Covid 19 Delta outbreak: Ministry of Health explainer on therapeutic treatments for virus

They’ve been described as “gamechangers” in the fight against Covid-19 – new therapeutic medicines that could become available through pharmacies that in some cases reduce the risk of death by close to 90 per cent.

Today director general of health Dr Ashley Bloomfield, Ministry of Health chief science advisor Dr Ian Town and Sarah Fitt, head of government drug-buying agency Pharmac, will explain the various medicines on the market and the role they will play in the health response.

A livestream on the new treatments will begin at 12.30pm.

This week Pharmac announced it had secured 60,000 doses of a new antiviral drug from Pfizer, which is known overseas as Paxlovid.

Trials have been very promising for the oral pill, with the risk of hospitalisation reducing by 89 per cent for adults with mild to moderate Covid-19 at high risk of progressing to severe illness when administered within days of diagnosis.

Because is a pill in oral form, it could potentially be prescribed by a doctor and picked up at a local pharmacy.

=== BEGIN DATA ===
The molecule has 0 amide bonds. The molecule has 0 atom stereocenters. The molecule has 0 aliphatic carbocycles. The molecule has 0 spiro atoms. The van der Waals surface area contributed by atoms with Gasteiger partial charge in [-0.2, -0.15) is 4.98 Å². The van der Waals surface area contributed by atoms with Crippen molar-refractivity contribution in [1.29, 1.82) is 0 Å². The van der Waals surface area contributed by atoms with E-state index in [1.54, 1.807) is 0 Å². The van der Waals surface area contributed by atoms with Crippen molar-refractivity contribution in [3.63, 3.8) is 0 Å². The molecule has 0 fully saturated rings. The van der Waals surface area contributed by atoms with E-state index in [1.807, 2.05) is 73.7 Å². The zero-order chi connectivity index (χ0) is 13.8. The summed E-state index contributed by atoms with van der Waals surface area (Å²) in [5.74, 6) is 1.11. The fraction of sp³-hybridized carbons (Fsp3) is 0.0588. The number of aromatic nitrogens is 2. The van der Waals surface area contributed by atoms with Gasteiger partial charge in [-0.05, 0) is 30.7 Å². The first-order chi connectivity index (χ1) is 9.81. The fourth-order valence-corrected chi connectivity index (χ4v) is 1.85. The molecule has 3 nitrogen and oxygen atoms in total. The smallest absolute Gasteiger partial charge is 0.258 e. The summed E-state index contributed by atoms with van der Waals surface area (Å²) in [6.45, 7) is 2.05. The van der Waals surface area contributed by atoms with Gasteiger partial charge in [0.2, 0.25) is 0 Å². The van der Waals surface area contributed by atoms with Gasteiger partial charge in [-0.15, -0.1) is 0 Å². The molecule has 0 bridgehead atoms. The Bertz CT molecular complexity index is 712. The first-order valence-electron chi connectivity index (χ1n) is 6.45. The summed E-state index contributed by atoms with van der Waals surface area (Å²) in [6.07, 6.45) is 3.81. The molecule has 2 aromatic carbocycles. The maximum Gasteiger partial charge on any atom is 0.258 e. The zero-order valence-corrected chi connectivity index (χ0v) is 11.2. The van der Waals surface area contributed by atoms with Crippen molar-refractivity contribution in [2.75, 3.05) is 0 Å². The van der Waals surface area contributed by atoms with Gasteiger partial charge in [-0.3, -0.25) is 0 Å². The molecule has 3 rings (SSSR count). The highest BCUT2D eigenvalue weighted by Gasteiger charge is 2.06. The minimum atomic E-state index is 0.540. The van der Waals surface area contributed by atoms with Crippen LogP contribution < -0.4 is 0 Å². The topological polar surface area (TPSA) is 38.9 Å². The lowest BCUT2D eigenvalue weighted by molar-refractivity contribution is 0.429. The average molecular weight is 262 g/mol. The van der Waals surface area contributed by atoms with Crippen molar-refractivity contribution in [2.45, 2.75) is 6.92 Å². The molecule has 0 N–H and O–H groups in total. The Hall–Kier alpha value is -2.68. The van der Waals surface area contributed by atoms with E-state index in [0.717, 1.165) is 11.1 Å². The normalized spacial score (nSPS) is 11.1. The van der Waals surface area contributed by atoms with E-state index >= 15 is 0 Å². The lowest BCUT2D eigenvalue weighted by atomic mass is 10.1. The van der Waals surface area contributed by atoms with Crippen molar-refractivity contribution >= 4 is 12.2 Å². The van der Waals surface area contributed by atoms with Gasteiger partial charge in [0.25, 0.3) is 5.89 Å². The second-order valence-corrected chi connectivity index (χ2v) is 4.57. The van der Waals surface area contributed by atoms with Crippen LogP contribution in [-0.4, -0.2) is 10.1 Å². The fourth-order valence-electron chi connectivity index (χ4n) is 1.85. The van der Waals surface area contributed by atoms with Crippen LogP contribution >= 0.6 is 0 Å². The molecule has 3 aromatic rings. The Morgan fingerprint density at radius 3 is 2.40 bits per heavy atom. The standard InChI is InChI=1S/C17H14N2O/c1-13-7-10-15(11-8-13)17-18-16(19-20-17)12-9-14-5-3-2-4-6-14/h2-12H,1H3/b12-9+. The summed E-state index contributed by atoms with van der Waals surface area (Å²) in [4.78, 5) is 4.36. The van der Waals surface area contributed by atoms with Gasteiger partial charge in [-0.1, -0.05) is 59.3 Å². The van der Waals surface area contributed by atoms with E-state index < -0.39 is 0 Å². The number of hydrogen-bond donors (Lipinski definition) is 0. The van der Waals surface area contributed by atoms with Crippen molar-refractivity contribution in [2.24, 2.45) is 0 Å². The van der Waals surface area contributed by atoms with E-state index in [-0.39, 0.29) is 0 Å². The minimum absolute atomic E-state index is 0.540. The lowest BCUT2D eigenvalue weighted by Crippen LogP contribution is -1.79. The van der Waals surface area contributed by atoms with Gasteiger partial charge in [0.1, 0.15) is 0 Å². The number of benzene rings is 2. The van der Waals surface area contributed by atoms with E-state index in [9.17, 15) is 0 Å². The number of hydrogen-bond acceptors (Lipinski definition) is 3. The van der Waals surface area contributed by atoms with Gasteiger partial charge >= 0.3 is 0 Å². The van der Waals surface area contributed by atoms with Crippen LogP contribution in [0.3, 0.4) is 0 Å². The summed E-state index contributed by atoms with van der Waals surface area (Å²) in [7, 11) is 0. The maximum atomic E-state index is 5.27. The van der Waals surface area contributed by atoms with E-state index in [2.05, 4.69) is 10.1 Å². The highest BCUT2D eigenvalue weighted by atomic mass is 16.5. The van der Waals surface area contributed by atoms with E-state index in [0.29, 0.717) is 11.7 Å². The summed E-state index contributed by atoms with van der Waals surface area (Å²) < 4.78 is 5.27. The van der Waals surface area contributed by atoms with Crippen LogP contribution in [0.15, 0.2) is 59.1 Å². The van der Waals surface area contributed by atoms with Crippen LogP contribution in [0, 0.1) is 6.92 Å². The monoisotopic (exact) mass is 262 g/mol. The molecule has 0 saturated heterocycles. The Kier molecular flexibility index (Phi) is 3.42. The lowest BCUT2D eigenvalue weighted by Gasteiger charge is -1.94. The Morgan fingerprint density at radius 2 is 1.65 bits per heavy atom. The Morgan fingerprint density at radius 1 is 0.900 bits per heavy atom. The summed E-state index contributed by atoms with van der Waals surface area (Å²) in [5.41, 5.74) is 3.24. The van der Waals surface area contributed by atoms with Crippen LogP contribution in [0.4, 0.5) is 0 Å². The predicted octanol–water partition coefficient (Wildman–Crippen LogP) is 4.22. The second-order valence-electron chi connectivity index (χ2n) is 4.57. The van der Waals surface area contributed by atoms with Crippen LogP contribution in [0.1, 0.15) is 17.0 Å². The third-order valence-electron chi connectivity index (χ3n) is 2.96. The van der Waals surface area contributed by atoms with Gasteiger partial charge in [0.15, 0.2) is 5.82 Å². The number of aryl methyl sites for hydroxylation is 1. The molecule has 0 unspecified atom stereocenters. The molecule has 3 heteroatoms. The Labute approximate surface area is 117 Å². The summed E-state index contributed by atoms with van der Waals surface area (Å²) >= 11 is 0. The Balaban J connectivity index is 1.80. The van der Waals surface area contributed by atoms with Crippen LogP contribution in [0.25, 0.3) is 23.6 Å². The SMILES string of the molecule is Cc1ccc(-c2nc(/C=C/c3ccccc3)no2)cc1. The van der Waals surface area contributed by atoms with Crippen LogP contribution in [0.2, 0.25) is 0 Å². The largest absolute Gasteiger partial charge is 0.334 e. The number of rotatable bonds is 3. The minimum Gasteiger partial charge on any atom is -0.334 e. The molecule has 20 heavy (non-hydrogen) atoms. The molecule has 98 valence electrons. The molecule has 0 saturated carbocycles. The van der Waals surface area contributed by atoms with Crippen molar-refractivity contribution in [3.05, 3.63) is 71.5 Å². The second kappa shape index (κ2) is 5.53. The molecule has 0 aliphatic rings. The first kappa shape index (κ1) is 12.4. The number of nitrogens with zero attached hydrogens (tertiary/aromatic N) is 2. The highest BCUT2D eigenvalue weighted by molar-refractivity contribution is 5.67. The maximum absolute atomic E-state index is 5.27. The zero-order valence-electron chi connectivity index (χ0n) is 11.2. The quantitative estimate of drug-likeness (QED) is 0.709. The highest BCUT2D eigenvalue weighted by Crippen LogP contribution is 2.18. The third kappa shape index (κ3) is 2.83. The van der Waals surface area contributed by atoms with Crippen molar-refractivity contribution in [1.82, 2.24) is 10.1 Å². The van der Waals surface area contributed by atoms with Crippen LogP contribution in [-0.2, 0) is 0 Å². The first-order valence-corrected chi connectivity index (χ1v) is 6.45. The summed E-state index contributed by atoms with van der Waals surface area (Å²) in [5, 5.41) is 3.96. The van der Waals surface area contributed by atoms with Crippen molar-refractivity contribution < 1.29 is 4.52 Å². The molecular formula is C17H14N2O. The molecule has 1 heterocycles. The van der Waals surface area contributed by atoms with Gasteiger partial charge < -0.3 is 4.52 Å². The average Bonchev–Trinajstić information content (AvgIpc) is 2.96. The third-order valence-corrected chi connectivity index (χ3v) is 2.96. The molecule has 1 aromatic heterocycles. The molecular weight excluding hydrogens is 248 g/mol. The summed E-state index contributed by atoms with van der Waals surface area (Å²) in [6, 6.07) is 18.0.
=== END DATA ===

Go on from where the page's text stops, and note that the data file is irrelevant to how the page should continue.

Since the start of the pandemic scientists have been trialling a huge range of these drugs, with limited degrees of success until now.

However, experts say the primary treatments remain vaccines and public health measures such as social distancing.

The drug adds to five other medications secured by Pharmac, including baricitinib, ronapreve, remdesivir, tocilizumab and molnupiravir.

However, while stocks have been secured many are yet to be approved here by Medsafe – New Zealand’s medicines and medical devices safety authority.

Supplies of ronapreve for example had been secured in September and molnupiravir in October but had still not been approved by Medsafe, which is required to measure just the effectiveness but also any potential side effects.

The United States government has ordered 10 million courses of the drug for US$5.3 billion, though the Food and Drug Administration (FDA) is still working through its authorisation process.

The Pfizer antiviral is expected to be delivered to New Zealand in April, once approved by Medsafe.

Money for all six medicines comes from the Government’s Covid-19 fund.

Alongside vaccinations, treatments were reducing the likelihood of people needing ICU care, with the ICU rate in Auckland dropping to 3 per cent of hospitalisations, down from 5.7 per cent previously, the ministry has reported.


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